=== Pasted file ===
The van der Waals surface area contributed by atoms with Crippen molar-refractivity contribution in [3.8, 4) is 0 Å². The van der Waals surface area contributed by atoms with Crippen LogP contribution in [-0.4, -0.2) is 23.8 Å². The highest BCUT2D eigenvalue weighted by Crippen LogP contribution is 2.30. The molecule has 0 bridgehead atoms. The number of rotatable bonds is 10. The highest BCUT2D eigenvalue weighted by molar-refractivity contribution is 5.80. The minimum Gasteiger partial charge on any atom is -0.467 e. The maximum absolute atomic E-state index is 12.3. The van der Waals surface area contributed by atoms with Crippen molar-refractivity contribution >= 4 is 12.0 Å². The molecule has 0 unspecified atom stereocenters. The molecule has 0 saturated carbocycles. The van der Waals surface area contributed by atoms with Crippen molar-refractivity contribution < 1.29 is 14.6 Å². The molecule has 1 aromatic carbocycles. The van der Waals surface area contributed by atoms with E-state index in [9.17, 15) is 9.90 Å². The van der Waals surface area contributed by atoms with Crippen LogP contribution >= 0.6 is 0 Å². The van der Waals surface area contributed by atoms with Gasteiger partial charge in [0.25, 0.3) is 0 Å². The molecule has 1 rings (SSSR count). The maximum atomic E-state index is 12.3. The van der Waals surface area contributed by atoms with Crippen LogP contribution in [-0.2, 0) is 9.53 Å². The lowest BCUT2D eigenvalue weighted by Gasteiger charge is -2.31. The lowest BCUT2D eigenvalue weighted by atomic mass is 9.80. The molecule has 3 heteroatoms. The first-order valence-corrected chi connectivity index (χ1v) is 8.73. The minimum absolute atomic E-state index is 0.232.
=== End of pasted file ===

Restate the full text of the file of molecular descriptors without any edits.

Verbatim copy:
The van der Waals surface area contributed by atoms with Crippen molar-refractivity contribution in [3.8, 4) is 0 Å². The van der Waals surface area contributed by atoms with Crippen LogP contribution in [-0.4, -0.2) is 23.8 Å². The highest BCUT2D eigenvalue weighted by Crippen LogP contribution is 2.30. The molecule has 0 bridgehead atoms. The number of rotatable bonds is 10. The highest BCUT2D eigenvalue weighted by molar-refractivity contribution is 5.80. The minimum Gasteiger partial charge on any atom is -0.467 e. The maximum absolute atomic E-state index is 12.3. The van der Waals surface area contributed by atoms with Crippen molar-refractivity contribution >= 4 is 12.0 Å². The molecule has 0 unspecified atom stereocenters. The molecule has 0 saturated carbocycles. The van der Waals surface area contributed by atoms with Crippen molar-refractivity contribution < 1.29 is 14.6 Å². The molecule has 1 aromatic carbocycles. The van der Waals surface area contributed by atoms with E-state index in [9.17, 15) is 9.90 Å². The van der Waals surface area contributed by atoms with Crippen LogP contribution >= 0.6 is 0 Å². The van der Waals surface area contributed by atoms with Gasteiger partial charge in [0.25, 0.3) is 0 Å². The molecule has 1 rings (SSSR count). The maximum atomic E-state index is 12.3. The van der Waals surface area contributed by atoms with Crippen LogP contribution in [-0.2, 0) is 9.53 Å². The lowest BCUT2D eigenvalue weighted by Gasteiger charge is -2.31. The lowest BCUT2D eigenvalue weighted by atomic mass is 9.80. The molecule has 3 heteroatoms. The first-order valence-corrected chi connectivity index (χ1v) is 8.73. The minimum absolute atomic E-state index is 0.232.